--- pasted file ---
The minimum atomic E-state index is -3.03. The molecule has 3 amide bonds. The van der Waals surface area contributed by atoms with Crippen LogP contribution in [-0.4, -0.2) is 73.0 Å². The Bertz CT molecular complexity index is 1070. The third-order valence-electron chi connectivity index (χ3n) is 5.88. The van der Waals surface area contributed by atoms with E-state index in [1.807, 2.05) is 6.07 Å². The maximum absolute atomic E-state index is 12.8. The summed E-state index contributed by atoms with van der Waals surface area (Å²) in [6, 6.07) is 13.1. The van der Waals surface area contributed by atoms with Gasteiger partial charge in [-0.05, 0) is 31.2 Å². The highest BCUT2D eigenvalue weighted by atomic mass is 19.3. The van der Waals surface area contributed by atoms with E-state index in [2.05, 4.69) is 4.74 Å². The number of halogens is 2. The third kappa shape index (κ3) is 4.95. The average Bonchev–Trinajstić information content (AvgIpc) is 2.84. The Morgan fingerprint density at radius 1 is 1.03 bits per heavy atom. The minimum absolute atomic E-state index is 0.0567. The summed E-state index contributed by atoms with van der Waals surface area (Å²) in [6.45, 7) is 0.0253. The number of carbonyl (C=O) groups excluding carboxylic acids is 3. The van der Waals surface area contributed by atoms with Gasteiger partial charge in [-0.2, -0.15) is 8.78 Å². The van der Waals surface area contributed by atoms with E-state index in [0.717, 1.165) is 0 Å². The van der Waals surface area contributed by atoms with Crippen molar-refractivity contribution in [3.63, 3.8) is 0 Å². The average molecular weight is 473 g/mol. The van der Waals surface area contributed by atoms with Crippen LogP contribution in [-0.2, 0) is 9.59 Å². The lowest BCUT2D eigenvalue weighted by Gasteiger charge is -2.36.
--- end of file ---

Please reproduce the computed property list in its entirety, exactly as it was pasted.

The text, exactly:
The minimum atomic E-state index is -3.03. The molecule has 3 amide bonds. The van der Waals surface area contributed by atoms with Crippen LogP contribution in [-0.4, -0.2) is 73.0 Å². The Bertz CT molecular complexity index is 1070. The third-order valence-electron chi connectivity index (χ3n) is 5.88. The van der Waals surface area contributed by atoms with E-state index in [1.807, 2.05) is 6.07 Å². The maximum absolute atomic E-state index is 12.8. The summed E-state index contributed by atoms with van der Waals surface area (Å²) in [6, 6.07) is 13.1. The van der Waals surface area contributed by atoms with Gasteiger partial charge in [-0.05, 0) is 31.2 Å². The highest BCUT2D eigenvalue weighted by atomic mass is 19.3. The van der Waals surface area contributed by atoms with E-state index in [2.05, 4.69) is 4.74 Å². The number of halogens is 2. The third kappa shape index (κ3) is 4.95. The average Bonchev–Trinajstić information content (AvgIpc) is 2.84. The Morgan fingerprint density at radius 1 is 1.03 bits per heavy atom. The minimum absolute atomic E-state index is 0.0567. The summed E-state index contributed by atoms with van der Waals surface area (Å²) in [6.45, 7) is 0.0253. The number of carbonyl (C=O) groups excluding carboxylic acids is 3. The van der Waals surface area contributed by atoms with Gasteiger partial charge in [-0.2, -0.15) is 8.78 Å². The van der Waals surface area contributed by atoms with E-state index in [0.717, 1.165) is 0 Å². The van der Waals surface area contributed by atoms with Crippen molar-refractivity contribution in [3.63, 3.8) is 0 Å². The average molecular weight is 473 g/mol. The van der Waals surface area contributed by atoms with Crippen LogP contribution in [-0.2, 0) is 9.59 Å². The lowest BCUT2D eigenvalue weighted by Gasteiger charge is -2.36.